Here is a nice thing you can do at a high school level--- show if it is possible to take a photograph in complete darkness.
Suppose you have a dark room, and you don't want to disturb it, you don't want to shine light on it. But you want to see what's in the room. You have access to a light source, a window into the room (or you are in the room), beam-splitters, and interferometers, but you want to ensure that at any time the probability of a photon getting detected inside the room is negligible. Can you take a picture?
Classically you can't do it, you either shine a photon into the room, or you don't. But, with a modification of the Elitzur-Vaidman bomb tester, you should be able to easily build a theoretical device which can scan a photograph of the room without ever allowing an appreciable probability of a photon ever being detected inside the room, outside your apparatus.
The mechanism has not been worked out in full, this is an old original idea of mine, but it is simple given the Elitzur Vaidman result. A sketch is as follows--- you do the Elitzur Vaidman thing, split a photon into N components with magnitude $\epsilon$, where $N\epsilon^2$ is small, and scatter all these little photon components off the room in separated bunches. You then have a rotating lens which collects the photon amplitude fraction that come back out the window, and interferes with the major component of the beam. You can detect interference when $N\epsilon$ is non-negligible, but this still makes it that a person inside the room will detect no photons. You can make the illumination going into the room arbitraily small, while allowing the interference effects to be detectable, and to reveal at which angles the photon returns to you, or if it is absorbed.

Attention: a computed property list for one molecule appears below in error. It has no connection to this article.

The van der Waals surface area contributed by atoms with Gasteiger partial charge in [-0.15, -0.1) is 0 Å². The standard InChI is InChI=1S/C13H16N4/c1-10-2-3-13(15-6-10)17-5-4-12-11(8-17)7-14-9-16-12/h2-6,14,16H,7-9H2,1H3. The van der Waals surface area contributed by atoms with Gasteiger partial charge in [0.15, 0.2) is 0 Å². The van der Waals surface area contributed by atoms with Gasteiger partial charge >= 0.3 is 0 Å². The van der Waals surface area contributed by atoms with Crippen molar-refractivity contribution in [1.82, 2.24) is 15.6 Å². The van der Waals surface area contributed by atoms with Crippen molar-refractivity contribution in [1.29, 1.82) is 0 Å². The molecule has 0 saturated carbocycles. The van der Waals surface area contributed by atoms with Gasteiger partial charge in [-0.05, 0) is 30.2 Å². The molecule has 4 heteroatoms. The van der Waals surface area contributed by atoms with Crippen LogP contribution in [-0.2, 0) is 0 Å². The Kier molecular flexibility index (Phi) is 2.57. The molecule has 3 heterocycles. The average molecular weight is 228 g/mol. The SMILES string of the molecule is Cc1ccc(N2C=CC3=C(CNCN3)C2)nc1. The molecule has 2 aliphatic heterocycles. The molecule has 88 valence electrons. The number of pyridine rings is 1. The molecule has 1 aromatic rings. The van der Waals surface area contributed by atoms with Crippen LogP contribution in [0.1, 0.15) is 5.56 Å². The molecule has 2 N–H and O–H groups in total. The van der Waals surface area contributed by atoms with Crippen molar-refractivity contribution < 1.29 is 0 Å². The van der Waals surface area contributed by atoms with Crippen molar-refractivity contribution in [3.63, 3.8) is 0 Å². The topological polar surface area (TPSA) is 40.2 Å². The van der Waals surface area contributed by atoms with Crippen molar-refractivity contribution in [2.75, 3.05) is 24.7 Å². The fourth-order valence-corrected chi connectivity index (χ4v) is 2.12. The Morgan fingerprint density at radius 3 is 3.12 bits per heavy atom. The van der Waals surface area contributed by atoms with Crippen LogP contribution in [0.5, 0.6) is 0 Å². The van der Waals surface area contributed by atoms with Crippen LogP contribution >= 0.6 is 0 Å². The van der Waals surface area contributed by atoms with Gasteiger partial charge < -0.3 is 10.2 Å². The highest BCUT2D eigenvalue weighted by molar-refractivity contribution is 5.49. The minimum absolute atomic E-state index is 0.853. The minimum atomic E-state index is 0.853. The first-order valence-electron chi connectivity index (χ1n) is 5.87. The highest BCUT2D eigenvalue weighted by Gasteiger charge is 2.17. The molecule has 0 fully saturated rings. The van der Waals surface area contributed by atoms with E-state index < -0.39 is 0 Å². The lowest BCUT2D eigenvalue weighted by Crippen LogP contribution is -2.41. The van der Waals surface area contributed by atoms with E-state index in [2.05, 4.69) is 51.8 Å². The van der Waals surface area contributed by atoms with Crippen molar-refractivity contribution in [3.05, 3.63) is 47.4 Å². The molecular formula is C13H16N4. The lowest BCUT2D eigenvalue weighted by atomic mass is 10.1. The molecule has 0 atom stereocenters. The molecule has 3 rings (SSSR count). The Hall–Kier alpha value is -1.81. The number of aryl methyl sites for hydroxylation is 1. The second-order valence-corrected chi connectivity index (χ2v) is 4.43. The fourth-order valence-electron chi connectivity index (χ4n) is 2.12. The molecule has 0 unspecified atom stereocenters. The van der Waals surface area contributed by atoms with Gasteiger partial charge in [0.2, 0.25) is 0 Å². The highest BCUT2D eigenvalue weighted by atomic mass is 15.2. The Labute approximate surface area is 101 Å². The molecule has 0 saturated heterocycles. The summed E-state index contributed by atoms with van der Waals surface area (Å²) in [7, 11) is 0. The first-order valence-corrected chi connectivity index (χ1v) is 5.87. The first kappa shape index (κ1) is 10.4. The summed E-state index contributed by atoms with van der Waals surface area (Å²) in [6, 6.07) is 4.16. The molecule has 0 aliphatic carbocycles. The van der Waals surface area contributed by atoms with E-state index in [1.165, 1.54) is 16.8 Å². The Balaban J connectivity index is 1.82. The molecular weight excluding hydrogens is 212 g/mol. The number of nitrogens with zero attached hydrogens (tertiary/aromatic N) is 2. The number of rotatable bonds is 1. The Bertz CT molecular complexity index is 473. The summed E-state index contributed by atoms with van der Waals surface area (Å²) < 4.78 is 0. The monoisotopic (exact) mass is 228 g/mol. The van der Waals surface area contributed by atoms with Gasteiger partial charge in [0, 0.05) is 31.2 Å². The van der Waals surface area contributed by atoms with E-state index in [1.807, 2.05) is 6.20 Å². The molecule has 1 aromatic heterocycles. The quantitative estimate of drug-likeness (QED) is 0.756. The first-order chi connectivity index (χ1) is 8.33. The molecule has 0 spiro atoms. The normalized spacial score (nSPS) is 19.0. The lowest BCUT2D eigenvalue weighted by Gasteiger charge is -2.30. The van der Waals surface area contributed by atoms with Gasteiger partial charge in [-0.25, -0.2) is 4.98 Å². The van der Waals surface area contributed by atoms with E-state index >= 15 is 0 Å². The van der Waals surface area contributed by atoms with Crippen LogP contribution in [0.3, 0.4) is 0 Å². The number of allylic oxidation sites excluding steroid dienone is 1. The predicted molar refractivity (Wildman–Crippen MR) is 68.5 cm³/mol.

I do not know if this can be used to make a practical dark camera, but it is possible in principle, and it would make a nice high-school project which I think would be guaranteed a top prize, even if it is purely theoretical. It's another counterintuitive property of quantum mechanics, the counterfactual measurement.